When I went to buy groceries, the domino players across the street greeted me with a wave.

Hakkim appeared that afternoon sporting a stained head bandage and George possessing a black eye and a swollen cheek. Their eyes followed me, but neither man tried to attack me that night or any other.

Their unexpected leniency didn’t curtail their reign of terror against the neighborhood. Two models, Valda and Mary Beth, moved into an apartment across the street. The two models heeded my warnings about Hakkim and installed theft-proof grills on the windows.

For several weeks they were spared the unwelcome wagon treatment, but only because Hakkim had been busy elsewhere.

One night they returned home to discover Hakkim had chopped through the walls, stolen their money, defecated on their beds, and threw their clothes into the street. They moved out the next morning.

A musician friend devised the unusual strategy of leaving his door unlocked.

“I have nothing worth stealing.” Kurt upped this security measure by refusing to clean the apartment. He threw pizza rinds onto the growing pyramid of trash in the corner.

“That’s all I have and, if anyone wants it, they can have it.”

A lack of cleanliness was meaningless to a criminal so far removed from godliness as Hakkim and one day I spotted him wearing a jacket which Kurt had buried under a pile of Chinese take-out boxes. Observing my horror, Hakkim warned ominously, “I been waitin’ for you. Waitin’ real patient for a piece of your girlfriend too.”

After hearing of Hakkim’s threat, my hillbilly girlfriend thrust the Village Voice in my chest. The weekly was folded to the APARTMENT FOR RENT section and she didn’t mince words.

“Find us an apartment quick. I don’t care where as long as it’s not East 10th Street.”

I called the landlord of a one-bedroom in Gramercy Park.

It was available and my girlfriend said, “Go over and sign the lease.”

“Right away.” Our experiment with urban pioneering was nearly at an end.

No one being on 10th Street was strange, yet I’d witnessed enough weird shit in one month and I walked to hail a taxi on 1st Avenue expecting the worst.

Loud shouting rang from the corner.

Hakkim and another junkie were arguing about the split of swag from their robberies of apartments. Hakkim saw me. My eyes narrowed and he laughed, “You gonna throw down on me? You a punk bitch same as the rest of ‘em. I own you all.”

Two-on-one was not fair odds and I snatched a two-by-four out of the trash. I charged after Hakkim. He scrambled between two tightly parked cars and I swung at his head. He ducked under the whistling wood and stumbled into the avenue.

His escape was cut off by a Daily News truck. Its fender sent Hakkim flying fifty feet in the air. He landed on the other side of the street, a bone audibly snapping, and his body tumbled to rest. The other junkie stared at him sprawled on the pavement.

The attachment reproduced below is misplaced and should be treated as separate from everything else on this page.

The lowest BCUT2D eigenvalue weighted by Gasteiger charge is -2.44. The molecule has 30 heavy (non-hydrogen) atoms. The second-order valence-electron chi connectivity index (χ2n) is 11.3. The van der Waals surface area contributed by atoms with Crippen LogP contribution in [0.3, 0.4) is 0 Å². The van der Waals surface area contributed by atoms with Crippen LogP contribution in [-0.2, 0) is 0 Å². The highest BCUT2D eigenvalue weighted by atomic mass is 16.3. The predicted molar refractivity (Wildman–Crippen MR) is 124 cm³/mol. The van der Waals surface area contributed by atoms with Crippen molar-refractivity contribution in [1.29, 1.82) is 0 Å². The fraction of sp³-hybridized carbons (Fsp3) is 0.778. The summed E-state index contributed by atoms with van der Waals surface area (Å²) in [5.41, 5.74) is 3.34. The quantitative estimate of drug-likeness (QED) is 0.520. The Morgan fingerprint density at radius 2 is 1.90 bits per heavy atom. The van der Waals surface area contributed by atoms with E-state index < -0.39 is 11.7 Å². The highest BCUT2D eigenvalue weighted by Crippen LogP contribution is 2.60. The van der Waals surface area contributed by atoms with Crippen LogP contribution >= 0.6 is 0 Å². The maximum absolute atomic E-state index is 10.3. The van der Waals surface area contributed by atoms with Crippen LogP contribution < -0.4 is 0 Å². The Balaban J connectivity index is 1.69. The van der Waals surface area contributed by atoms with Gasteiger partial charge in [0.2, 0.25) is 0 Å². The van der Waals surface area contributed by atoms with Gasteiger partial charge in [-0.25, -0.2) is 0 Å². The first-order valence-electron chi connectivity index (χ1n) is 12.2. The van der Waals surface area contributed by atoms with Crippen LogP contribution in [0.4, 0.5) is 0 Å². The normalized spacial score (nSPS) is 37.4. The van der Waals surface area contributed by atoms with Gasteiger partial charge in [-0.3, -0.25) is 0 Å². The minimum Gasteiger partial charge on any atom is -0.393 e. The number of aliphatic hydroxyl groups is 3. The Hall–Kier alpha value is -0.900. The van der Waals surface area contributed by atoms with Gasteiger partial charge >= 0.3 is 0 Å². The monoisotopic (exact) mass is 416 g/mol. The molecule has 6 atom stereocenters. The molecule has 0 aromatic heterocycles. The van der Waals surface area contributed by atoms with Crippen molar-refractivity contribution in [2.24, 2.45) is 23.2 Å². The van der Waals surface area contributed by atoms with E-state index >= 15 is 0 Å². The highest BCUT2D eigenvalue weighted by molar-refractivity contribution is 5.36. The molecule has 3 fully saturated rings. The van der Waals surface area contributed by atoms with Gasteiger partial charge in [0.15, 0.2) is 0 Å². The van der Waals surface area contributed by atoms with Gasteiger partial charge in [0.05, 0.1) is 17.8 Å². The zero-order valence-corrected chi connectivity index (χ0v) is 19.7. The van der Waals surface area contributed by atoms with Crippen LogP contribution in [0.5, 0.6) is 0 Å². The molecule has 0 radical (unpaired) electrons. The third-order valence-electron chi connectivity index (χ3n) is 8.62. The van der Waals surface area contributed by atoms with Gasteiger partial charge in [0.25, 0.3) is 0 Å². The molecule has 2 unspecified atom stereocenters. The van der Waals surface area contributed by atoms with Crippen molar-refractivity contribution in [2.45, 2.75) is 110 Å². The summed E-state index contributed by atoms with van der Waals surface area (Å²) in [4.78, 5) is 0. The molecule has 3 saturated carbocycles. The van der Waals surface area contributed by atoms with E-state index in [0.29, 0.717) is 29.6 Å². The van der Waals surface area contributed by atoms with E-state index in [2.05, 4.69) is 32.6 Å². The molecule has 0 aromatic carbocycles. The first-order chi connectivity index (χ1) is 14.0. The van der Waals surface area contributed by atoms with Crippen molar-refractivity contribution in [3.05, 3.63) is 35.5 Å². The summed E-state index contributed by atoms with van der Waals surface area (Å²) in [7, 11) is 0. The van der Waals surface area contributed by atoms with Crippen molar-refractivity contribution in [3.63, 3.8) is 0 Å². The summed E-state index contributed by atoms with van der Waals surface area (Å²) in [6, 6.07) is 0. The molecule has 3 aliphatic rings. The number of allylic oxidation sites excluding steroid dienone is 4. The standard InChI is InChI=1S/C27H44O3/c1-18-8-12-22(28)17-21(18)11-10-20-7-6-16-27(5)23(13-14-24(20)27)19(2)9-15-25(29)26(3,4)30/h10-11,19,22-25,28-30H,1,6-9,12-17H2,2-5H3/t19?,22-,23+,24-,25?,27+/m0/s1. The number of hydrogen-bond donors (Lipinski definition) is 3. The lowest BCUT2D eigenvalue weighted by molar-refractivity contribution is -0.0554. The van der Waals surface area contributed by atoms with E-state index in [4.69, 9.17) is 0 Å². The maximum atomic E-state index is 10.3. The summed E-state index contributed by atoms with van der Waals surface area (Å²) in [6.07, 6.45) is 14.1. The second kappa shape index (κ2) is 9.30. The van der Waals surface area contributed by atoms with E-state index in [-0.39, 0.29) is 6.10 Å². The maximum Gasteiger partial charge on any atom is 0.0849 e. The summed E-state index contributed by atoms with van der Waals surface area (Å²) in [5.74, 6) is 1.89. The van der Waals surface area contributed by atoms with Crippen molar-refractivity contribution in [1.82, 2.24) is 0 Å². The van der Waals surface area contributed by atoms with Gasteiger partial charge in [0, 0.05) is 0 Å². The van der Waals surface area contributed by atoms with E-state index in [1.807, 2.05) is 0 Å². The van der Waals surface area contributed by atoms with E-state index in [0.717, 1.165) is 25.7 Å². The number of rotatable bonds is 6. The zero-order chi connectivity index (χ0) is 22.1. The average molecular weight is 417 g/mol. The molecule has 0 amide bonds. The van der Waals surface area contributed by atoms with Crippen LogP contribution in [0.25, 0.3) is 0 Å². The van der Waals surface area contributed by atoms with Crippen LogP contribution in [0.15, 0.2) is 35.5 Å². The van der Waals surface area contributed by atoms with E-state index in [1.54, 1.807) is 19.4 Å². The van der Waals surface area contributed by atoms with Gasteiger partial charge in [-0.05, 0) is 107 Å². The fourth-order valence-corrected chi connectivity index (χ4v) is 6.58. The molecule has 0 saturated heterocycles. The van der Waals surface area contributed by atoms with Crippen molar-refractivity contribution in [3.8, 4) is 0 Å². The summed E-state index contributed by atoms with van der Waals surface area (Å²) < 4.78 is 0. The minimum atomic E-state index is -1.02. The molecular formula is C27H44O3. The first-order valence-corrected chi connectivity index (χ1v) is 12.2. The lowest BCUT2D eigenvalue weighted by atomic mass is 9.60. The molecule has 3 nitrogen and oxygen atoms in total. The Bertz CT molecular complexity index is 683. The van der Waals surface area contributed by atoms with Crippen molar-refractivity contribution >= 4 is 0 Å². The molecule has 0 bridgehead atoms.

I expected him to blame me for causing this terrible accident.

Instead he rifled through Hakkim’s pockets and cried out with joy upon discovering several glassine packets of dope, then ran east spreading the news that Hakkim was dead.

Long-time residents emerged their apartments and stood over the fallen thief.

Only the untimely arrival of a cop car from the Ninth Precinct stopped their revenge. The crowd begged the police to leave the scene. The officers apologized, “Sorry, we have a job. For him as much as you.”

People swore at the cops, as an ambulance carted him to Bellevue, but no one was afraid to pray aloud for their tormentor’s death and that evening people walked on the block with newly purchased TVs, radios, and the stereos. Stuff they wouldn’t buy as long as Hakkim controlled the streets.

“You still want to leave?” I asked my girlfriend. The sun was setting in an orange sky. Children were laughing beside an ice cream truck. She tucked her arm around my waist.

“If he’s gone, then we’re still home. You want vanilla or chocolate?”


Flowers sprouted in the beaten ground underneath the trees. Supers swept the sidewalks and music filled the street. This miracle’s lasting forever was too much to ask from a place so beyond the pale of civilization as East Village.

Two weeks later I was sitting on the stoop with my upstairs neighbor and his face went white.

“What’s wrong?”

“Look.” He had seen a ghost.

“No way.”

Hakkim was hobbling down the sidewalk on crutches. His admiring coterie toasted his resurrection by ripping the flowers out of a recently planted garden.God might have been above saving his only son, but I couldn’t make any sense of his sparing Hakkim.

“Hey, you motherfuckers.” Hakkim waved a clump of roots over his head. ”Get ready for a Christmas in the springtime, cuz I been hearin’ you bought a lot of shit for me.”

Everyone shirked his gaze and I shook my head.

“I have to move.”

When I broke the news to my girlfriend, she started crying.

“It’s not fair.” Yanne believed that Hakkim was coming for her. I did too and took out a five-shot revolver from the closet. It was hardly the most accurate weapon in the world, but if I could get within ten feet of Hakkim, he was a dead man.

Night fell slowly during the first hours of my hunt.

Hakkim wasn’t at Brownie’s or the East Village Artist’s Club on 9th or at any of the shooting galleries on 4th.

I ran into Jamie Parker at the Horseshoe Bar on Avenue B.

“Have you seen Hakkim.”

He pointed to a group of passing Puerto Ricans.

“They’re gonna to find Hakkim way before you. He ripped off their bruja. This fucked with their juju or some shit, so have a drink and let them commit murder for you.”